This fast pace made girls’ basketball a fan favorite for crowds. “Girls basketball back then was the hottest ticket in town. It did not take long for PV to find its loyal fan base,” said Lisa. The level of excitement matched the skill of the Spartans on the court, and the team made its first-ever state appearance at the 1978 State Tournament in Des Moines.

the 1973-1974 girls basketball team poses with the current girls basketball team celebrating 50 years of girls basketball at Pleasant Valley

The drive toward perfection reached its peak last year when the Spartans went 26-0.

D’Anne Kroemer, the first female Athletic Director at PV, has been able to watch the girl’s basketball team flourish over recent years. “My favorite memory of PVHS girls basketball was watching the team celebrate the school’s first ever state championship [last year] after the game in the ‘champions corner’ at Wells Fargo Arena in Des Moines,” said Kroemer.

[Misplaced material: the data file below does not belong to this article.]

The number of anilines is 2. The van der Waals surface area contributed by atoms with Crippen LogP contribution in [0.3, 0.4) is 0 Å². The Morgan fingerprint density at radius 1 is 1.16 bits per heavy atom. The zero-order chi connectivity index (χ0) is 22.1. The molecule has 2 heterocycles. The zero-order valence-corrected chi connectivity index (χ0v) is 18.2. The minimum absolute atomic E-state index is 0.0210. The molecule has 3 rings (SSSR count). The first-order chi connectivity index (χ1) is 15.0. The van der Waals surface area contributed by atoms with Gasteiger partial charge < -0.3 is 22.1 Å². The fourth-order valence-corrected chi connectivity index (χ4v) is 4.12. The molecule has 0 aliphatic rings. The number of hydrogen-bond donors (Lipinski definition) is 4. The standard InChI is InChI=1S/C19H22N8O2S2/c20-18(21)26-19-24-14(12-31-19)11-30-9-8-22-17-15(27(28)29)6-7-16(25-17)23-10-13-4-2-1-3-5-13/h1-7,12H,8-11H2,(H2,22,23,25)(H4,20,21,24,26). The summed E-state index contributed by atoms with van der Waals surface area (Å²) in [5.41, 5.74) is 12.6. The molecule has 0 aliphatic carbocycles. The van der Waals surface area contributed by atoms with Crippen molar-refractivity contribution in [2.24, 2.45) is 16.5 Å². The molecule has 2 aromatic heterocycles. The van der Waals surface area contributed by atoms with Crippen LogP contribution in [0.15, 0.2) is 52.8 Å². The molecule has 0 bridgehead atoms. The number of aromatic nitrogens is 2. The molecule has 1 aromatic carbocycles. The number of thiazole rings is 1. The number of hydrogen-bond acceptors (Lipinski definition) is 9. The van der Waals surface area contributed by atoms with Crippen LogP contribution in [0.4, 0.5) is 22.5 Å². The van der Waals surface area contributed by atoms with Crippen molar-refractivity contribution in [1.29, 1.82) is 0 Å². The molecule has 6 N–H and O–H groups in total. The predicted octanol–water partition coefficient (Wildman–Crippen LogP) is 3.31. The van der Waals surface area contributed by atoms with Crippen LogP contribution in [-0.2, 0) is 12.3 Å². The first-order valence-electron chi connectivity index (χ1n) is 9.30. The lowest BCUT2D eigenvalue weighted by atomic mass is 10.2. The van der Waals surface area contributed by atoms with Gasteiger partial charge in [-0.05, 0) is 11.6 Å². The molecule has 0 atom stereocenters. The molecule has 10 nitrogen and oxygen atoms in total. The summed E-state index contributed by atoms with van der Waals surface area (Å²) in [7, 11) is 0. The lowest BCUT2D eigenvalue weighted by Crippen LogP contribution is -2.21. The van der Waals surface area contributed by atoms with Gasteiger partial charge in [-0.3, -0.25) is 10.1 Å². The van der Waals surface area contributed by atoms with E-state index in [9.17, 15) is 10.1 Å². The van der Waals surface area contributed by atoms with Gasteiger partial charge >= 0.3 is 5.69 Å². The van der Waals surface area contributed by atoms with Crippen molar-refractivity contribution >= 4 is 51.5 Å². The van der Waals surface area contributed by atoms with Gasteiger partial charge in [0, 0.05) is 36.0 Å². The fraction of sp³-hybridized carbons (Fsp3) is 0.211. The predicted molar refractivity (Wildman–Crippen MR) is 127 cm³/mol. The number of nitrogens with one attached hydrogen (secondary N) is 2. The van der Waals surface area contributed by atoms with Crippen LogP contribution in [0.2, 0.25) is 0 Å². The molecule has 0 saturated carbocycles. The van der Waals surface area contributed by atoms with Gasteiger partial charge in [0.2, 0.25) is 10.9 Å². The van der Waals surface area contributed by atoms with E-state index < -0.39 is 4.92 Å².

Richard, who moved out of the area years ago, was able to reconnect with the original team and meet the current team during halftime of the North Scott game. To him, this has always meant much more than just basketball, it has been about these women knowing they can achieve anything. “It has enabled a lot of them to use sports as a springboard for bigger and better things,” said Richard.

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Tyler Nels, Overflow Editor
Tyler Nels is a senior at Pleasant Valley and is the Overflow Editor for the Spartan Shield. Tyler looks forward to studying biology in college, going into oncology, and eventually curing people of their cancer. He enjoys various sciences classes like Anatomy and Physiology, AP Physics 2, and Microbiology/Organic Chemistry. A Captain and Varsity member of the Cross Country team, running has become more of a lifestyle instead of just a sport. You can find him anywhere in the Quad Cities taking on a long run! Collector of running shoes and service hours, Tyler enjoys giving back time to his local community. Over the summer he organized a collection drive at The Belmont Mile that repurposed over 110 pairs of running shoes and raised $100+ for the Track Guy Organization. In addition to volunteering, Tyler enjoys playing golf, pickleball, spikeball, and other outdoor activities with his friends. Tyler is ecstatic to write for the Spartan Shield this school year!